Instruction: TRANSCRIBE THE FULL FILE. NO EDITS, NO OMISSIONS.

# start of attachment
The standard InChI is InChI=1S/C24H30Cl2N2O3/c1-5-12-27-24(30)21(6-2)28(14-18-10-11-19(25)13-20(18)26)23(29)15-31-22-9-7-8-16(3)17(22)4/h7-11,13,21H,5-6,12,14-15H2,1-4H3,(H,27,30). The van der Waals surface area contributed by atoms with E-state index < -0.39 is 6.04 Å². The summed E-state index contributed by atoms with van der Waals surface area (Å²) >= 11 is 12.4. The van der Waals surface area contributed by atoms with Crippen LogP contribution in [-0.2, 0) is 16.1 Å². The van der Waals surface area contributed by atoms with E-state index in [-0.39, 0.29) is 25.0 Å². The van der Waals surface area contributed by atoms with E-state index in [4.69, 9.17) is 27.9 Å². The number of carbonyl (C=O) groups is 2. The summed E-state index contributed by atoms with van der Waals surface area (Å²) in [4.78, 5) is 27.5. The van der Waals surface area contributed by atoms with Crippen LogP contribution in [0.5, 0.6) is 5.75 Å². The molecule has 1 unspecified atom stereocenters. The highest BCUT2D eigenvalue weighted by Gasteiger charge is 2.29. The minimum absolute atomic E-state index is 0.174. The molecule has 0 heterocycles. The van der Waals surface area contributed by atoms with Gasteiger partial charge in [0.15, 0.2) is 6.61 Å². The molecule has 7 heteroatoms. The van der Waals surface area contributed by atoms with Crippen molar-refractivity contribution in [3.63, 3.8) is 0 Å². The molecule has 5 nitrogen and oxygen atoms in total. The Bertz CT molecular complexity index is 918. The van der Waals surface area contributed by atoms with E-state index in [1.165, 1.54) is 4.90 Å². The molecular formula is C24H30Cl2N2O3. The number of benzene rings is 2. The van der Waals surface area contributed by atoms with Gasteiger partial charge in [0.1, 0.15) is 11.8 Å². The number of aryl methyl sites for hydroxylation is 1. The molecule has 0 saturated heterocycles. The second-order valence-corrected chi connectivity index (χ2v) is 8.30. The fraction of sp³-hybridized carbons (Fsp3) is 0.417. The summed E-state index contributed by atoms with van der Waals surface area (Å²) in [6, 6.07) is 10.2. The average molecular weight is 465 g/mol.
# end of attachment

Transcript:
The standard InChI is InChI=1S/C24H30Cl2N2O3/c1-5-12-27-24(30)21(6-2)28(14-18-10-11-19(25)13-20(18)26)23(29)15-31-22-9-7-8-16(3)17(22)4/h7-11,13,21H,5-6,12,14-15H2,1-4H3,(H,27,30). The van der Waals surface area contributed by atoms with E-state index < -0.39 is 6.04 Å². The summed E-state index contributed by atoms with van der Waals surface area (Å²) >= 11 is 12.4. The van der Waals surface area contributed by atoms with Crippen LogP contribution in [-0.2, 0) is 16.1 Å². The van der Waals surface area contributed by atoms with E-state index in [-0.39, 0.29) is 25.0 Å². The van der Waals surface area contributed by atoms with E-state index in [4.69, 9.17) is 27.9 Å². The number of carbonyl (C=O) groups is 2. The summed E-state index contributed by atoms with van der Waals surface area (Å²) in [4.78, 5) is 27.5. The van der Waals surface area contributed by atoms with Crippen LogP contribution in [0.5, 0.6) is 5.75 Å². The molecule has 1 unspecified atom stereocenters. The highest BCUT2D eigenvalue weighted by Gasteiger charge is 2.29. The minimum absolute atomic E-state index is 0.174. The molecule has 0 heterocycles. The van der Waals surface area contributed by atoms with Gasteiger partial charge in [0.15, 0.2) is 6.61 Å². The molecule has 7 heteroatoms. The van der Waals surface area contributed by atoms with Crippen molar-refractivity contribution in [3.63, 3.8) is 0 Å². The molecule has 5 nitrogen and oxygen atoms in total. The Bertz CT molecular complexity index is 918. The van der Waals surface area contributed by atoms with E-state index in [1.165, 1.54) is 4.90 Å². The molecular formula is C24H30Cl2N2O3. The number of benzene rings is 2. The van der Waals surface area contributed by atoms with Gasteiger partial charge in [0.1, 0.15) is 11.8 Å². The number of aryl methyl sites for hydroxylation is 1. The molecule has 0 saturated heterocycles. The second-order valence-corrected chi connectivity index (χ2v) is 8.30. The fraction of sp³-hybridized carbons (Fsp3) is 0.417. The summed E-state index contributed by atoms with van der Waals surface area (Å²) in [6, 6.07) is 10.2. The average molecular weight is 465 g/mol.